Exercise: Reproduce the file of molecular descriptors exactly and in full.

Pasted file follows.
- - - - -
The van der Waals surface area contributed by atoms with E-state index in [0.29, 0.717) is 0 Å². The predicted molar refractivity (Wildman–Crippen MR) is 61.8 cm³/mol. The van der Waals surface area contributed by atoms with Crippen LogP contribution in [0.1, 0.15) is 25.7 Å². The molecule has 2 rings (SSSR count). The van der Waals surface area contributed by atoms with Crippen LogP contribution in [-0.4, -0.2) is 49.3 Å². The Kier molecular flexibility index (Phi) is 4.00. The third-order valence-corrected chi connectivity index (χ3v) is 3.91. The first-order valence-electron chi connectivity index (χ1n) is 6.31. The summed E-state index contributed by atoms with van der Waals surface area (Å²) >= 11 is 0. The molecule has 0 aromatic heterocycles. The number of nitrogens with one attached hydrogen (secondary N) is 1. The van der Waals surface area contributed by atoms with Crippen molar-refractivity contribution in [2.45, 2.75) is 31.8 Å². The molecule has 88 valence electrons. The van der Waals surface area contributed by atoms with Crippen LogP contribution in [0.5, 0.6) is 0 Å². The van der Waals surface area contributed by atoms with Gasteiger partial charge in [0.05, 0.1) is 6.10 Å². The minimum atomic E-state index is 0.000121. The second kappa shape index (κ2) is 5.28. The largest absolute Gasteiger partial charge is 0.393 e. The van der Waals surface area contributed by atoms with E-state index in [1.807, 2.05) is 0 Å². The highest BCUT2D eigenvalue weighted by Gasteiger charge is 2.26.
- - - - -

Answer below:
The van der Waals surface area contributed by atoms with E-state index in [0.29, 0.717) is 0 Å². The predicted molar refractivity (Wildman–Crippen MR) is 61.8 cm³/mol. The van der Waals surface area contributed by atoms with Crippen LogP contribution in [0.1, 0.15) is 25.7 Å². The molecule has 2 rings (SSSR count). The van der Waals surface area contributed by atoms with Crippen LogP contribution in [-0.4, -0.2) is 49.3 Å². The Kier molecular flexibility index (Phi) is 4.00. The third-order valence-corrected chi connectivity index (χ3v) is 3.91. The first-order valence-electron chi connectivity index (χ1n) is 6.31. The summed E-state index contributed by atoms with van der Waals surface area (Å²) >= 11 is 0. The molecule has 0 aromatic heterocycles. The number of nitrogens with one attached hydrogen (secondary N) is 1. The van der Waals surface area contributed by atoms with Crippen molar-refractivity contribution in [2.45, 2.75) is 31.8 Å². The molecule has 88 valence electrons. The van der Waals surface area contributed by atoms with Crippen LogP contribution in [0.5, 0.6) is 0 Å². The van der Waals surface area contributed by atoms with Gasteiger partial charge in [0.05, 0.1) is 6.10 Å². The minimum atomic E-state index is 0.000121. The second kappa shape index (κ2) is 5.28. The largest absolute Gasteiger partial charge is 0.393 e. The van der Waals surface area contributed by atoms with E-state index in [1.807, 2.05) is 0 Å². The highest BCUT2D eigenvalue weighted by Gasteiger charge is 2.26.